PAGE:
Barbadians generally are not big talkers. We aren’t known to be showy with our innermost feelings either. Having a death in the family can trigger an outpouring of emotion and confusion, especially from children who might not fully understand what’s going on – or how to cope.

Questions and Explanations about Death

At Tudor’s Funeral Home, we believe the best way to help your child understand and cope with the loss of a loved one is by encouraging questions – even if you, as the parent, don’t have all the answers. Children see characters die on TV and read about death in books, but many times questions about death are not resolved in cartoons or stories, and children are left to create their own interpretation based only on what they see.

Because young children (4-6 years-old) are very literal, they tend not to understand the finality of death. Perhaps, it is best to explain the passing in terms of the body ceasing to work and doctors not being able to fix it. Also, try not to over think your answers. If your child asks where the deceased has gone, keep it simple with direct answers like ‘the cemetery.’ You may wish to introduce your beliefs at this point, but be cognizant of the fact that this may cause some confusion and may be better understood when the child is a little older.

As children move into the 6-10 age range, they have a better understanding of death, but still may not realize that every living thing dies at some point. They may also think that they somehow contribute to death through their actions (marks at school, wishing, etc). It’s best to acknowledge this – even if you don’t know for sure if a child is having these associations – to clear up any possible misconceptions.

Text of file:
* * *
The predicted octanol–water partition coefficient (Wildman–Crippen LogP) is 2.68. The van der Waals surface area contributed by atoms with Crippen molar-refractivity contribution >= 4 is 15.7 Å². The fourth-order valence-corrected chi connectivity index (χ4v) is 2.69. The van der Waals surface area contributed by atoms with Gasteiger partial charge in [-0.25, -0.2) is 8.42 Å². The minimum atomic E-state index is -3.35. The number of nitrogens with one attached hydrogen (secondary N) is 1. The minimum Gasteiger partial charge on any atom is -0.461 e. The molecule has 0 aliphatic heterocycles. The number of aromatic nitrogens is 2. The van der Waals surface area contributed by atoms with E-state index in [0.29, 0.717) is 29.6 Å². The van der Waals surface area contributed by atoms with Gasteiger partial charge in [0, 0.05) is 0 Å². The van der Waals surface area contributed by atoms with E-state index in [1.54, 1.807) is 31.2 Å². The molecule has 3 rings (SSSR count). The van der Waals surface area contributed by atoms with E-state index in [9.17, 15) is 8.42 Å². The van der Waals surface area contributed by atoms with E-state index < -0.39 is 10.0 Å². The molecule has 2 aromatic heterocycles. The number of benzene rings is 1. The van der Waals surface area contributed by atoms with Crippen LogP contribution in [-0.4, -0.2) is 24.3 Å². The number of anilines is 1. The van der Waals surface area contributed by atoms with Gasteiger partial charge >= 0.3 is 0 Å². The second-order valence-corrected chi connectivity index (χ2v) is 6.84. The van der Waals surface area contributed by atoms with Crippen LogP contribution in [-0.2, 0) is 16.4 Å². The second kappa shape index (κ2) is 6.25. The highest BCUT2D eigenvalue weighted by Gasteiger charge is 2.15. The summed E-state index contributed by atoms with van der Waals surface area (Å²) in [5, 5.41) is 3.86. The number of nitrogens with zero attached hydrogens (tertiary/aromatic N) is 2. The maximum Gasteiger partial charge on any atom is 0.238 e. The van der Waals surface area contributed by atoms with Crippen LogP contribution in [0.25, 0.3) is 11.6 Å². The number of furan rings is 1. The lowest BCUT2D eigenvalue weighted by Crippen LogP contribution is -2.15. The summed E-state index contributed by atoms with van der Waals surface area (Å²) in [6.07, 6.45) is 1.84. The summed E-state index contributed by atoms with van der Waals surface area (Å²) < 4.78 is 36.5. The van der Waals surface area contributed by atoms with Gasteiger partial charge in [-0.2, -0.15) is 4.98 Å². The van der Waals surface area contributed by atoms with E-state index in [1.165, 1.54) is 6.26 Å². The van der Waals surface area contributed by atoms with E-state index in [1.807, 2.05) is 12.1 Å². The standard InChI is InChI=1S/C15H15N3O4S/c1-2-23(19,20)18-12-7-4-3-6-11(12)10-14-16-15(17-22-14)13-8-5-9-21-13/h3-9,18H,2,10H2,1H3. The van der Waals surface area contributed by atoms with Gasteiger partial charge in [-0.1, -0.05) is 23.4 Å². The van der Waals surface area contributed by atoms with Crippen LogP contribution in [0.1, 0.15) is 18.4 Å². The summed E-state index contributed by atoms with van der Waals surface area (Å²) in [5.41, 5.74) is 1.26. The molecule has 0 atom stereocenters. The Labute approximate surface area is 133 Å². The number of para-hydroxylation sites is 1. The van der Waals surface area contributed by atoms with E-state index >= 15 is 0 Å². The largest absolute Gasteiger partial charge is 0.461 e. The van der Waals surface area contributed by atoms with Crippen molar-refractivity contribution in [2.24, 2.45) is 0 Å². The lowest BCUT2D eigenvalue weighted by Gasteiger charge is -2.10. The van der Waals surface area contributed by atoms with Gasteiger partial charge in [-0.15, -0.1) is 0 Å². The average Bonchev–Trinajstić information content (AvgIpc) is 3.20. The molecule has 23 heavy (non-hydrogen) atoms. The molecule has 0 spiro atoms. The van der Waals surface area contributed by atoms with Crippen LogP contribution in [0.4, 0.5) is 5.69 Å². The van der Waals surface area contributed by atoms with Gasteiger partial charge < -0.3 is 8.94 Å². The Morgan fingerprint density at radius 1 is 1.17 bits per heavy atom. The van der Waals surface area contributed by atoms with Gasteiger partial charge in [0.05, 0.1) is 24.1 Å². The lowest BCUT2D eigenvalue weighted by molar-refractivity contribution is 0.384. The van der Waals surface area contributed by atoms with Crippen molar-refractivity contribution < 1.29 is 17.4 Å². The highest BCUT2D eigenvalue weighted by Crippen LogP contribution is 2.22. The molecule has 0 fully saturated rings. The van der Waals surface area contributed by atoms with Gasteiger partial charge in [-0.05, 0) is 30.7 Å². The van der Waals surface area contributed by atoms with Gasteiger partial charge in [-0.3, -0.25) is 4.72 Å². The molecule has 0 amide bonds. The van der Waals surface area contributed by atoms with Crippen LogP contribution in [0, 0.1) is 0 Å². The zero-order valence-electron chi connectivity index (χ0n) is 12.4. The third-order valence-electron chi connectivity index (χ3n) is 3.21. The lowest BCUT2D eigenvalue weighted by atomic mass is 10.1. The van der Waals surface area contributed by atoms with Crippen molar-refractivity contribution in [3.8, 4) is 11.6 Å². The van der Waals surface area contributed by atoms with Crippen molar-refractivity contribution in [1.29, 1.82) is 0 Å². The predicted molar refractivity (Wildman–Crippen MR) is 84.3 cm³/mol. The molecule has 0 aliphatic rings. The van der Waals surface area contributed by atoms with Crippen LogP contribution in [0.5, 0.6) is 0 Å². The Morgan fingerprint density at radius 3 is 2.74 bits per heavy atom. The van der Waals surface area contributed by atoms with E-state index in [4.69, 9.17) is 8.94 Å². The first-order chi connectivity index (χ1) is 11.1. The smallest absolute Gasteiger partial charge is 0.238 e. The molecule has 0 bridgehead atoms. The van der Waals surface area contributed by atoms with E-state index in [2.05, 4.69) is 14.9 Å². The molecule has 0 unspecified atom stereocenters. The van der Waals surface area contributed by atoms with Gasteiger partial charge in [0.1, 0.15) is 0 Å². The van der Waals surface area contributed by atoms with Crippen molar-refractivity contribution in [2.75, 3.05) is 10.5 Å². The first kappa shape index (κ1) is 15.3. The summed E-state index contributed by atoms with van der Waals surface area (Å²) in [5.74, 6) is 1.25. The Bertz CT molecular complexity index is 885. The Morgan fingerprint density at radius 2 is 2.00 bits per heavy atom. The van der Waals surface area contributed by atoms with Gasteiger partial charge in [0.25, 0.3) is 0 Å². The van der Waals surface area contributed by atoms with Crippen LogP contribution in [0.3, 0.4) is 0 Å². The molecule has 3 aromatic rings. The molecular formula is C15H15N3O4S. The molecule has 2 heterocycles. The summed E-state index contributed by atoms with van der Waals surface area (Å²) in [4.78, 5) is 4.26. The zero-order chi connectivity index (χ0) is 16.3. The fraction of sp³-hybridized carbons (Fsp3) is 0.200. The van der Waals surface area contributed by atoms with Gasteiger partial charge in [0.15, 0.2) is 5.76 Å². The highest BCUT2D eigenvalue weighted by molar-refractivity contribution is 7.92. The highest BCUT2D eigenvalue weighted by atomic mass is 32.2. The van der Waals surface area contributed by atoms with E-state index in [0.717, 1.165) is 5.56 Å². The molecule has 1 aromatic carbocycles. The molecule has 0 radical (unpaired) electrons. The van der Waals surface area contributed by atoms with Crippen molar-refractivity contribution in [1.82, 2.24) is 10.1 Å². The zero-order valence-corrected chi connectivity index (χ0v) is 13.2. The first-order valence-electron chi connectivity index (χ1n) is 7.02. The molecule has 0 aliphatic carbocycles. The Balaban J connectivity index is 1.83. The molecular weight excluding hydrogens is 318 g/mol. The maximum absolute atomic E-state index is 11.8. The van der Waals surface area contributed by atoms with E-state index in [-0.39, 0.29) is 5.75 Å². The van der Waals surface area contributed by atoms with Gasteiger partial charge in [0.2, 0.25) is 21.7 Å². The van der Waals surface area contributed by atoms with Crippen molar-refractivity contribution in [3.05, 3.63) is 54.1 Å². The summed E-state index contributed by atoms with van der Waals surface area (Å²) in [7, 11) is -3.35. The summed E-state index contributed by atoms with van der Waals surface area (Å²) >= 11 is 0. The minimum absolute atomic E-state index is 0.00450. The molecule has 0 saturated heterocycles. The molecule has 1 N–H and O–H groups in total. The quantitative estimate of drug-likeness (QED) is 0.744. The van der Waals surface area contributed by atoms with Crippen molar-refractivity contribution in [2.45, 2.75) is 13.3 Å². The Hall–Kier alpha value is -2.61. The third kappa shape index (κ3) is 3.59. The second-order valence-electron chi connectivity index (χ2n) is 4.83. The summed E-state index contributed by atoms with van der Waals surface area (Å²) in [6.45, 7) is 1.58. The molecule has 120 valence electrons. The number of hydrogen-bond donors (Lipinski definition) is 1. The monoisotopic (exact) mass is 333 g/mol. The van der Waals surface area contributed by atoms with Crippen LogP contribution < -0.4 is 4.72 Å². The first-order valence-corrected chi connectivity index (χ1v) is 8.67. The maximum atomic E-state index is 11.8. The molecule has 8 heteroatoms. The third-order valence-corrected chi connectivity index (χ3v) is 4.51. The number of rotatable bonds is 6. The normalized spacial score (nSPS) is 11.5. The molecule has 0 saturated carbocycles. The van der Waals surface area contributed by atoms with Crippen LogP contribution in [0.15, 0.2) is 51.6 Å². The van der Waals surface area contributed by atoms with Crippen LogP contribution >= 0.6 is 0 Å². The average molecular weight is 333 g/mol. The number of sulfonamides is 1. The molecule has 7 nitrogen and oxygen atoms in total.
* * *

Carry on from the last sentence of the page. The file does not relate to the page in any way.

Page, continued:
As they move into adolescence, they begin to realize their own mortality and you may find that they become more reluctant to do things which they previously enjoyed, but now view as risky – such as flying or playing sports. It’s important to explain to them that despite what they may see in the newspaper, in movies, or on television, the world is still a safe place.

Celebrating Life – Children at Funerals

Only you will know if it’s appropriate for your child to attend a funeral or ceremony. If you decide the time is right, describe to them what they’ll see and how others may be reacting to the death of a loved one through crying, sobbing, hugging and reflection. Explain appropriate behaviour and your expectations for them as early as you can.

Final Notes on Discussing Death With Your Child

If you think your child might be embarrassed or feel awkward about the discussion, ask a trusted family member or friend to help with the process. Sometimes, children need to hear words about death from someone with whom they aren’t as close. Regardless, be willing to entertain questions and provide the best answers you can when discussing death with your child. Feel free to visit our Children’s Corner for more information on this topic…